So you’ve done all the hard work: you’ve read a book, made a plan, and executed a sleep training program. Bedtime routine is relaxing and fun. He’s going to bed at the same time every night. He’s sleeping through the night consistently! You feel like you have your life back!
And now you’re going on vacation. Will this totally fuck everything up? Maybe. But probably not. Read on for our tips!
Note: These tips can be used no matter what method you used to arrive at your current sleep routine.
Repetition and routine is the key to maintaining a good sleep plan. So almost all of our advice boils down to: stick to your routine as much as possible, wherever and whenever possible.
One special day/weekend/week is not going to ruin your kid’s sleep habits forever. But repeated “just this once” moments may lead you to something dreaded by all parents: having to consider re-sleep training. Let’s try to avoid that! Here we go.
Assess the environment
When you read your sleep book, there were tips on how to make your nursery most conducive to sleep. If you’re on vacation or at a relative’s house, perform a mini version of this assessment and do what you can. If your nursery has blackout curtains, try to block out the light (a blanket works in a pinch). If there’s a clock or other device that might be too bright, remove it.
Try to make the environment as similar to home as possible.
All hail the bedtime routine
In our first post about sleep training, we talked about creating your bed time routine. I hope you were paying attention! A repeatable bed time routine that can be done anywhere with a few simple props will allow you to take this show on the road. Bring along whatever you need to recreate your bedtime routine (e.g., a bottle, two books, and your singing voice). If you do bath right before bedtime, you should do that as well (even if it’s in a sink!). If you usually read books in your rocking chair, any chair or the floor will do, as long as you sweetly rock. PJs, lotion, diaper, glowing turtle, special lovey, music…whatever your bedtime routine consists of at home, it should be the same elsewhere.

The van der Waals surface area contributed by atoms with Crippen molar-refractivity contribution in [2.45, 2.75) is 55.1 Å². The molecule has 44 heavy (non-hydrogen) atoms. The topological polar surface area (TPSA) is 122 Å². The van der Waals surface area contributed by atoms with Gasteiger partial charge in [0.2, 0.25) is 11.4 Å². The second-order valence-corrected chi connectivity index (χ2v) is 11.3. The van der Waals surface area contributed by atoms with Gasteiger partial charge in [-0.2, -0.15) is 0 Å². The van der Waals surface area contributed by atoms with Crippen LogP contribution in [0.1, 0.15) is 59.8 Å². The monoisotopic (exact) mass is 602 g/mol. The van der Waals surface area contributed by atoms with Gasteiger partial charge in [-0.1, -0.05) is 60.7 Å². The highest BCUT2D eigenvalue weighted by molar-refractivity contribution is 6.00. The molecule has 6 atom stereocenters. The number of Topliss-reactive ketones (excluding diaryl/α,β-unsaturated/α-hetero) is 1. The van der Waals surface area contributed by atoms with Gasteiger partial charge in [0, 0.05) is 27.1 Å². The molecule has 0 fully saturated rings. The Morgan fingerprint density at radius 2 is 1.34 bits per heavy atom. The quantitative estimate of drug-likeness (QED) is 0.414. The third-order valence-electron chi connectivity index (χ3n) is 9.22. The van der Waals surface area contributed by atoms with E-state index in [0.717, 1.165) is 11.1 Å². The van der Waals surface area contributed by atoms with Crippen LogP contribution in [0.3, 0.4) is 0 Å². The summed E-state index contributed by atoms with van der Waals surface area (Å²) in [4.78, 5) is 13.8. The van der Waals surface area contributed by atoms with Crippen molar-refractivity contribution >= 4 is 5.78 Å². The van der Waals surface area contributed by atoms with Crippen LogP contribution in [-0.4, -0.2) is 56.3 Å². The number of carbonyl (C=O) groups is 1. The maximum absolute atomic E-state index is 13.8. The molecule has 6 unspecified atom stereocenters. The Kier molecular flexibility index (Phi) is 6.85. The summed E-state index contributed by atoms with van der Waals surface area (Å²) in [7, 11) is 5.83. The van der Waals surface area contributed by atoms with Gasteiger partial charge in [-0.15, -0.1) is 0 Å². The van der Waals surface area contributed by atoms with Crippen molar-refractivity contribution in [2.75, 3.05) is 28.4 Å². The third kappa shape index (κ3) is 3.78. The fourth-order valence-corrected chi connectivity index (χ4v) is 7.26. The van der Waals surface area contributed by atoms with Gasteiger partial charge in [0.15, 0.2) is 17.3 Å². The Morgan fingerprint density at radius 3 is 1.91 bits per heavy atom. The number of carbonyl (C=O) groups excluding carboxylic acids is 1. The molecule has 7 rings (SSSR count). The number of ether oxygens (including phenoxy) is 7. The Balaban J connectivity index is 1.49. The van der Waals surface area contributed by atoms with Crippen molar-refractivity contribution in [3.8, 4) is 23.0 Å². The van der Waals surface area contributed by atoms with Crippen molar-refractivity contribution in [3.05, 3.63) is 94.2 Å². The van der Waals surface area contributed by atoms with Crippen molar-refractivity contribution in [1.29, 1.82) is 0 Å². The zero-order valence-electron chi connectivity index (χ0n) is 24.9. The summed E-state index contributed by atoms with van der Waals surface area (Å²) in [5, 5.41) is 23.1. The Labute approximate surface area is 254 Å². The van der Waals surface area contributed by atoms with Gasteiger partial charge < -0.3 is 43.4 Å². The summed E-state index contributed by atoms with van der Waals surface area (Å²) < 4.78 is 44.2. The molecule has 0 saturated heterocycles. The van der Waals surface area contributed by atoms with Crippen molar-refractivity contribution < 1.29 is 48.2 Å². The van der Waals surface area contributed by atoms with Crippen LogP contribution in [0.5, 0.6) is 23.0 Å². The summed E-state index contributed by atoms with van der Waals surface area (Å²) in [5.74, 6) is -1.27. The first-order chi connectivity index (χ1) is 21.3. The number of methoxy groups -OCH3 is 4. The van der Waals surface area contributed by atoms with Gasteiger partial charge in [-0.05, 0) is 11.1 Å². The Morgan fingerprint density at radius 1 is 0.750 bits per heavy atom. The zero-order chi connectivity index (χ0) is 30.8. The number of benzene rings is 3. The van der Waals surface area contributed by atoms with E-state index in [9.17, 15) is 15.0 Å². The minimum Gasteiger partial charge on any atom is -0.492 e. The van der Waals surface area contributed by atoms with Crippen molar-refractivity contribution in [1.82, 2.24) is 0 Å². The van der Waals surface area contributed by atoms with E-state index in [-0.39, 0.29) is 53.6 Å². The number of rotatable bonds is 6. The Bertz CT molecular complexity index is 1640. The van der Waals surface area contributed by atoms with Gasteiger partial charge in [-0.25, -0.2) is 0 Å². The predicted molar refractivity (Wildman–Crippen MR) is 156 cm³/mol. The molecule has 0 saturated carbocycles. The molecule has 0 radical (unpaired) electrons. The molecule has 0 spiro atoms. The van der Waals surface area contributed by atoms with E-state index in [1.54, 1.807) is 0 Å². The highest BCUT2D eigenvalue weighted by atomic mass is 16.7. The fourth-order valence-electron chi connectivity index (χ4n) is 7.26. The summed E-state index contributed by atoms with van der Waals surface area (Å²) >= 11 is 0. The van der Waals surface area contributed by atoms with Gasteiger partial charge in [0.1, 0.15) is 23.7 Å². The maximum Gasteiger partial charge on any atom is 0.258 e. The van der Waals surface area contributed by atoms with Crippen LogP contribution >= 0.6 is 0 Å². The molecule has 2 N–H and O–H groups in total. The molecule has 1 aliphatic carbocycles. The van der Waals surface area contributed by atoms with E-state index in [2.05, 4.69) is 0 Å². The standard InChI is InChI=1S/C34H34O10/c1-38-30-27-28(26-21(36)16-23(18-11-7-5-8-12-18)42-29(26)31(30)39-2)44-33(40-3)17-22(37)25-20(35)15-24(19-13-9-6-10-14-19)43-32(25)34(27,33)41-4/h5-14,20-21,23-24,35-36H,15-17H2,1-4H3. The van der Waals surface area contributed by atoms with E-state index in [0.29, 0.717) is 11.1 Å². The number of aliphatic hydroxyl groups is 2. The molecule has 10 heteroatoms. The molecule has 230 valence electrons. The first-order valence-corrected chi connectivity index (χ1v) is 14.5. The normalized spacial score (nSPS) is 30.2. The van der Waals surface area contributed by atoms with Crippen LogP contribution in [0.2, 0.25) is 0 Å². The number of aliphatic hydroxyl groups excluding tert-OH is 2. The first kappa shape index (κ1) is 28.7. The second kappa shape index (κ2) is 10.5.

The whole point of a bedtime routine is to signal to your kid that it’s time for bed. If you do it reliably, it’ll work anywhere.
Stick to your guns
If your sleep training method involved crying, you might have to endure some more crying at times. Most people see a steep decline in the number of minutes of crying after the first week. It’s easy to fall into the trap of, “Phew, that’s over forever.” It might not be, so prepare yourself. Outside of sickness and teething, you should be prepared to let your kiddo cry. Sending mixed signals when they cry could lead you to have to re-sleep train.
Try not to mess with naps
There are different schools of thought on this issue, ranging from ‘kids have to nap at the same time in the same place every day’ to ‘live your life freely! kids can be toted along anywhere.’ Since you asked for my advice (tacitly, by clicking on this post), I’m giving it to you: you should be home for nap time at the same time everyday (daycare days excluded, of course). Only the specialest of special reasons should mess with naps. Try to schedule things around naps. Car naps should be a last resort.